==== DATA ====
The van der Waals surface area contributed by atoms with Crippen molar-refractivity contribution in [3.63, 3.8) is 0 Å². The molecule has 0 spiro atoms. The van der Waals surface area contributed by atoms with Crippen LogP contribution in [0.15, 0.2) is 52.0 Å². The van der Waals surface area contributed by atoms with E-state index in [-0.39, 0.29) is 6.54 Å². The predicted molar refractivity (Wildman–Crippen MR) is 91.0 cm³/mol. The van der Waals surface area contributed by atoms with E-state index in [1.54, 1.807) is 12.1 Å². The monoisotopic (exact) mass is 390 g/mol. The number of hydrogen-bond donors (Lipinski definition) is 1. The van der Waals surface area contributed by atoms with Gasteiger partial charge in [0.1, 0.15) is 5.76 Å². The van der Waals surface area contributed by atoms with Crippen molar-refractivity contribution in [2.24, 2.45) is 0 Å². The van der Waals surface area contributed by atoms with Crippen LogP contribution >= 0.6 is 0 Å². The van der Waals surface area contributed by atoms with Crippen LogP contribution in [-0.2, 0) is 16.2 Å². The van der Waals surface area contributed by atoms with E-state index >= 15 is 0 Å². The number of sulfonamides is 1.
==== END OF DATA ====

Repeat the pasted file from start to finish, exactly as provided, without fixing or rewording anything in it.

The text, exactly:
The van der Waals surface area contributed by atoms with Crippen molar-refractivity contribution in [3.63, 3.8) is 0 Å². The molecule has 0 spiro atoms. The van der Waals surface area contributed by atoms with Crippen LogP contribution in [0.15, 0.2) is 52.0 Å². The van der Waals surface area contributed by atoms with E-state index in [-0.39, 0.29) is 6.54 Å². The predicted molar refractivity (Wildman–Crippen MR) is 91.0 cm³/mol. The van der Waals surface area contributed by atoms with E-state index in [1.54, 1.807) is 12.1 Å². The monoisotopic (exact) mass is 390 g/mol. The number of hydrogen-bond donors (Lipinski definition) is 1. The van der Waals surface area contributed by atoms with Gasteiger partial charge in [0.1, 0.15) is 5.76 Å². The van der Waals surface area contributed by atoms with Crippen molar-refractivity contribution in [2.24, 2.45) is 0 Å². The van der Waals surface area contributed by atoms with Crippen LogP contribution >= 0.6 is 0 Å². The van der Waals surface area contributed by atoms with Crippen LogP contribution in [-0.2, 0) is 16.2 Å². The van der Waals surface area contributed by atoms with E-state index >= 15 is 0 Å². The number of sulfonamides is 1.